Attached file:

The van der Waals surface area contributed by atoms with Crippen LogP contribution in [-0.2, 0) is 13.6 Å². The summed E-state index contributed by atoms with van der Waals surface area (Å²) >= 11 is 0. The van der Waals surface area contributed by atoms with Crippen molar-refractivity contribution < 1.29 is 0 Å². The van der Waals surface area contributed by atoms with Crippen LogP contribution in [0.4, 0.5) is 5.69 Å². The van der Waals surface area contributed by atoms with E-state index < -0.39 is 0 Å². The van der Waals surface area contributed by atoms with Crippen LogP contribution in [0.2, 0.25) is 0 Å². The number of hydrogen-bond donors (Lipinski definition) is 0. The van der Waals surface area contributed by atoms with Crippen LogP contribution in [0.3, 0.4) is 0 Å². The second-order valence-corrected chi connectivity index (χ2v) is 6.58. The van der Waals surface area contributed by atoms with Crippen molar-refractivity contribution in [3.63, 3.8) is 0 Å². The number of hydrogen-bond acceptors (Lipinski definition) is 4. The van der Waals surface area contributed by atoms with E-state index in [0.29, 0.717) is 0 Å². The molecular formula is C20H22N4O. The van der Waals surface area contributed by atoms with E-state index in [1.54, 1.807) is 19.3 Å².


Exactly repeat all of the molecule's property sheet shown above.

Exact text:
The van der Waals surface area contributed by atoms with Crippen LogP contribution in [-0.2, 0) is 13.6 Å². The summed E-state index contributed by atoms with van der Waals surface area (Å²) >= 11 is 0. The van der Waals surface area contributed by atoms with Crippen molar-refractivity contribution < 1.29 is 0 Å². The van der Waals surface area contributed by atoms with Crippen LogP contribution in [0.4, 0.5) is 5.69 Å². The van der Waals surface area contributed by atoms with E-state index < -0.39 is 0 Å². The van der Waals surface area contributed by atoms with Crippen LogP contribution in [0.2, 0.25) is 0 Å². The number of hydrogen-bond donors (Lipinski definition) is 0. The van der Waals surface area contributed by atoms with Crippen LogP contribution in [0.3, 0.4) is 0 Å². The second-order valence-corrected chi connectivity index (χ2v) is 6.58. The van der Waals surface area contributed by atoms with Crippen molar-refractivity contribution in [3.63, 3.8) is 0 Å². The number of hydrogen-bond acceptors (Lipinski definition) is 4. The van der Waals surface area contributed by atoms with E-state index in [0.29, 0.717) is 0 Å². The molecular formula is C20H22N4O. The van der Waals surface area contributed by atoms with E-state index in [1.54, 1.807) is 19.3 Å².